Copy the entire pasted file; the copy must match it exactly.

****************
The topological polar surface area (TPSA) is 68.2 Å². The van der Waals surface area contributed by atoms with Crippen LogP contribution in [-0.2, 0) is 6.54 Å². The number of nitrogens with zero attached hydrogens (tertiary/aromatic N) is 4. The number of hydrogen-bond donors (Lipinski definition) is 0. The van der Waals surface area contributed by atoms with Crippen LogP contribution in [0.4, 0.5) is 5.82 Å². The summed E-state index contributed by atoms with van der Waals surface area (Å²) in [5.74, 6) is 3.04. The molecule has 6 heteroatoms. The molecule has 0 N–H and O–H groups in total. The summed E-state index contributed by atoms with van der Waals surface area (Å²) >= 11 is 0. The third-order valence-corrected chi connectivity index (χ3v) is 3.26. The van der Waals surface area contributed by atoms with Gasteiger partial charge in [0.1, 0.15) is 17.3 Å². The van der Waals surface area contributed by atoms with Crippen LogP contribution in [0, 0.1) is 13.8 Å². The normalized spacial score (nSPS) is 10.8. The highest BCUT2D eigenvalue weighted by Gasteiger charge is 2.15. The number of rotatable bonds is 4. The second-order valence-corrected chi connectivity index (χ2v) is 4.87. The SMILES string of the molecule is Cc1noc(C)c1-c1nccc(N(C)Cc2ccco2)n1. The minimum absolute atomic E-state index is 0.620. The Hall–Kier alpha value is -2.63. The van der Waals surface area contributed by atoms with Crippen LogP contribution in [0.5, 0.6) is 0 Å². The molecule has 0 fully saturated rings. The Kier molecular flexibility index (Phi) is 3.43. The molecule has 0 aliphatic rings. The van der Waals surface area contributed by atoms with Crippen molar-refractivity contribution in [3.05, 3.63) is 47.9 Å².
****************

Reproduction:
The topological polar surface area (TPSA) is 68.2 Å². The van der Waals surface area contributed by atoms with Crippen LogP contribution in [-0.2, 0) is 6.54 Å². The number of nitrogens with zero attached hydrogens (tertiary/aromatic N) is 4. The number of hydrogen-bond donors (Lipinski definition) is 0. The van der Waals surface area contributed by atoms with Crippen LogP contribution in [0.4, 0.5) is 5.82 Å². The summed E-state index contributed by atoms with van der Waals surface area (Å²) in [5.74, 6) is 3.04. The molecule has 6 heteroatoms. The molecule has 0 N–H and O–H groups in total. The summed E-state index contributed by atoms with van der Waals surface area (Å²) >= 11 is 0. The third-order valence-corrected chi connectivity index (χ3v) is 3.26. The van der Waals surface area contributed by atoms with Gasteiger partial charge in [0.1, 0.15) is 17.3 Å². The van der Waals surface area contributed by atoms with Crippen LogP contribution in [0, 0.1) is 13.8 Å². The normalized spacial score (nSPS) is 10.8. The highest BCUT2D eigenvalue weighted by Gasteiger charge is 2.15. The number of rotatable bonds is 4. The second-order valence-corrected chi connectivity index (χ2v) is 4.87. The SMILES string of the molecule is Cc1noc(C)c1-c1nccc(N(C)Cc2ccco2)n1. The minimum absolute atomic E-state index is 0.620. The Hall–Kier alpha value is -2.63. The van der Waals surface area contributed by atoms with Crippen LogP contribution in [0.5, 0.6) is 0 Å². The molecule has 0 fully saturated rings. The Kier molecular flexibility index (Phi) is 3.43. The molecule has 0 aliphatic rings. The van der Waals surface area contributed by atoms with Crippen molar-refractivity contribution in [3.05, 3.63) is 47.9 Å².